Mark Heisler of the Los Angeles Times might have hit on something with this article:
In it he offers simple explanation for why the Cavaliers currently own the best record in the NBA.
The Cavaliers yearned for Rasheed Wallace, but Boston grabbed him before they knew what hit them, along with Marquis Daniels and Shelden Williams.It's a basic premise and if trying harder is all that's necessary, some credit has to go to Cavs coach Mike Brown as well as the players themselves. They sniff something here - possible championship and they are playing with that goal in mind.
Meanwhile, the Lakers effectively added a 7-footer with Andrew Bynum going from last postseason's 6.3 points and 3.7 rebounds a game to 15.4 and 8.4.
That leaves the Cavaliers as the humble little team . . . that's still kicking them around, having swept the Lakers and zoomed past the Celtics, who led them by 1 1/2 games on Christmas and trailed them by 3 1/2 before Saturday.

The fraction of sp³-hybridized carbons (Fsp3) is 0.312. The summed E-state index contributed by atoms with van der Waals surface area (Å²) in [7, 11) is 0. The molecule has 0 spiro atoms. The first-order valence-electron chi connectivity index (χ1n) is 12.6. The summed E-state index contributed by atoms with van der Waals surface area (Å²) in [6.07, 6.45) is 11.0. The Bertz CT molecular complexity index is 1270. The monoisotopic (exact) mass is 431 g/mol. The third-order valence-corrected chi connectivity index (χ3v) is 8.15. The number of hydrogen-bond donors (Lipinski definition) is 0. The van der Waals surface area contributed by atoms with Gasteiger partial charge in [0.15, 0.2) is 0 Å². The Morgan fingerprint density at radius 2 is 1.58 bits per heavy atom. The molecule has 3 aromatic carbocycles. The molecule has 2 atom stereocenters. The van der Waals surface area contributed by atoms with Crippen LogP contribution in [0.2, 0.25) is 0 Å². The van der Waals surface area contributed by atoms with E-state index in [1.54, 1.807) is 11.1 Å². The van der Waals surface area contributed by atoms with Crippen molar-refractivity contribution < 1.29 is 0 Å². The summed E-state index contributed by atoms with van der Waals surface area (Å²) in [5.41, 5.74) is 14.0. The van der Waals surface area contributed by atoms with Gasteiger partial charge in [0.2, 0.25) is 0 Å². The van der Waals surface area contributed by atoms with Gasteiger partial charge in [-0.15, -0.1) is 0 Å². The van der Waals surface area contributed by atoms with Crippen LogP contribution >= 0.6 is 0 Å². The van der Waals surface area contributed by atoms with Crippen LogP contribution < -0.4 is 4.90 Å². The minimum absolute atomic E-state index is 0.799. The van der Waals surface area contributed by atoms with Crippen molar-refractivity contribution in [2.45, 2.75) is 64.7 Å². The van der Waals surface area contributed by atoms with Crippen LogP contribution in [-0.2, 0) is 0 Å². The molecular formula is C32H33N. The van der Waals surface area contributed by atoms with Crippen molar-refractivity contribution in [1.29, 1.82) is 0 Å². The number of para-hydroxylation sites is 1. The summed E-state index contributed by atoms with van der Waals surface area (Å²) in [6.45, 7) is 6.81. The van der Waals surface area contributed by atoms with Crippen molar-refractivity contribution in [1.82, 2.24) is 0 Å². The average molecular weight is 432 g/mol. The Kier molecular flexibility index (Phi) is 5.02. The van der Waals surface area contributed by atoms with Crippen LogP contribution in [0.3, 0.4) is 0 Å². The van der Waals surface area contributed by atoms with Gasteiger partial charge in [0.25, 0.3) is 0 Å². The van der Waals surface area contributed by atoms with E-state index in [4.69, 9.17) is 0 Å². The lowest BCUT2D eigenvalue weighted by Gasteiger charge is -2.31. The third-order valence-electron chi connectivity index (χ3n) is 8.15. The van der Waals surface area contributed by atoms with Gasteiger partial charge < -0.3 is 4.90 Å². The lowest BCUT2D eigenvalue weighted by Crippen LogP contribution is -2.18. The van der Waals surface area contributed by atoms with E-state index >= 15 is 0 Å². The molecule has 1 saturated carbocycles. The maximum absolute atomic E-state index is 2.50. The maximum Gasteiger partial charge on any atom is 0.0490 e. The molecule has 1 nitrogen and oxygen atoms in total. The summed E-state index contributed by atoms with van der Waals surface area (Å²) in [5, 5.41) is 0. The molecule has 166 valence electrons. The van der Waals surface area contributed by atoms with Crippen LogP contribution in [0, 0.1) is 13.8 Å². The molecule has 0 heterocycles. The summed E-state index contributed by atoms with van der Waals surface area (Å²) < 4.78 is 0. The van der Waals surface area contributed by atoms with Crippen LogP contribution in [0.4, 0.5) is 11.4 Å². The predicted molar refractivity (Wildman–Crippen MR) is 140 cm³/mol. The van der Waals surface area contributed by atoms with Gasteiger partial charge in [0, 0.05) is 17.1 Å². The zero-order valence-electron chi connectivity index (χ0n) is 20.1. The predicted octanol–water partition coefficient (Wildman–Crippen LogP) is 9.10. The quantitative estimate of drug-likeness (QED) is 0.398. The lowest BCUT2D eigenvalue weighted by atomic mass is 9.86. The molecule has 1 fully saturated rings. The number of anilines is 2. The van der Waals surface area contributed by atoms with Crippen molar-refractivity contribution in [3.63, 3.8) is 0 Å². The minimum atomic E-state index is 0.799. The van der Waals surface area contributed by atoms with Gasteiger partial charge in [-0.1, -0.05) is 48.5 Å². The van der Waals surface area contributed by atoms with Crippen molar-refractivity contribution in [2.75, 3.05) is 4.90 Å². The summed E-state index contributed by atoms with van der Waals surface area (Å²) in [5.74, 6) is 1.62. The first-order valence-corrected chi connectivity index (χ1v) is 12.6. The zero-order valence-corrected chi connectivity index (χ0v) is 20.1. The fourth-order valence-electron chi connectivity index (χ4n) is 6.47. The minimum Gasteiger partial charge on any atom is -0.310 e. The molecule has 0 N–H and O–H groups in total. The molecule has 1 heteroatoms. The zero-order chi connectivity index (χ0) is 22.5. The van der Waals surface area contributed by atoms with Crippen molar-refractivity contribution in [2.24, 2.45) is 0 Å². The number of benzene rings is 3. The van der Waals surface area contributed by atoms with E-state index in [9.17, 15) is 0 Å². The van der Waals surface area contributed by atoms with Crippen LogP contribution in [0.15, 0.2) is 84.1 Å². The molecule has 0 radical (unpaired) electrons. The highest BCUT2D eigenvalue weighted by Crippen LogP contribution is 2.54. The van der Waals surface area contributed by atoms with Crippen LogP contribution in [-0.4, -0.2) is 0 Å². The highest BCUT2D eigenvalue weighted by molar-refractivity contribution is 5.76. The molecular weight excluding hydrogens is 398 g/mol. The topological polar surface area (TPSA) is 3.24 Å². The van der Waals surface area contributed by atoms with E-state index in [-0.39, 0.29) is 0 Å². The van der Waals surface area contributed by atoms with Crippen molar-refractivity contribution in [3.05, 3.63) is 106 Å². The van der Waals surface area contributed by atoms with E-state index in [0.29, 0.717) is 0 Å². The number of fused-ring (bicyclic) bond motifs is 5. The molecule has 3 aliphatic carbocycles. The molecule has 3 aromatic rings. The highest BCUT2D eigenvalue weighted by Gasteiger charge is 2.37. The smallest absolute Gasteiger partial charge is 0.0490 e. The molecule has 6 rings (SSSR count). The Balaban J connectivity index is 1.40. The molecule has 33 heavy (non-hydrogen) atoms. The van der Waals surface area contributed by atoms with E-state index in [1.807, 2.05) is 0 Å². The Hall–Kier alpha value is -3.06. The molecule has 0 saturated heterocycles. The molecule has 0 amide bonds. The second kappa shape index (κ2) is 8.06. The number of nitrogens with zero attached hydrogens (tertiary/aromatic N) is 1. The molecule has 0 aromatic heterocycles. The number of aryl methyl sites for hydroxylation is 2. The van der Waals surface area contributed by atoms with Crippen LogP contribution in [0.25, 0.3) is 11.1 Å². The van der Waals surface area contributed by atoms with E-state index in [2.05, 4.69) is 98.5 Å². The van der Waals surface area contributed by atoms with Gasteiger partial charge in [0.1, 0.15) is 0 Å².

There's a simple reason, aside from the presence of one man, er, superman:
The Cavaliers play harder.
There's a division title to be won, then a conference, then a league, and then free agency. LeBron James has his priorities in order. He's a big picture guy, which makes him unique among young superstars, who mainly live for the moment.The entire analysis is spot on with respect to LeBron and his play this year. There was a reason games between the 76ers and Celtics, Celtics and Lakers were hyped in the early 80s. Yes, the was Bird and Magic, but there was also Dr. J and Bird. Anytime those combination of players faced off, fun and fireworks ensued.
But in the process of going after those team-oriented goals, LeBron is taking great pleasure in going after Kobe Bryant and Dwyane Wade along the way.
Those are his only real peers, the only players who challenge him and push him to the limit, and the only players involved in the conversation whenever there's a debate about the NBA's best player.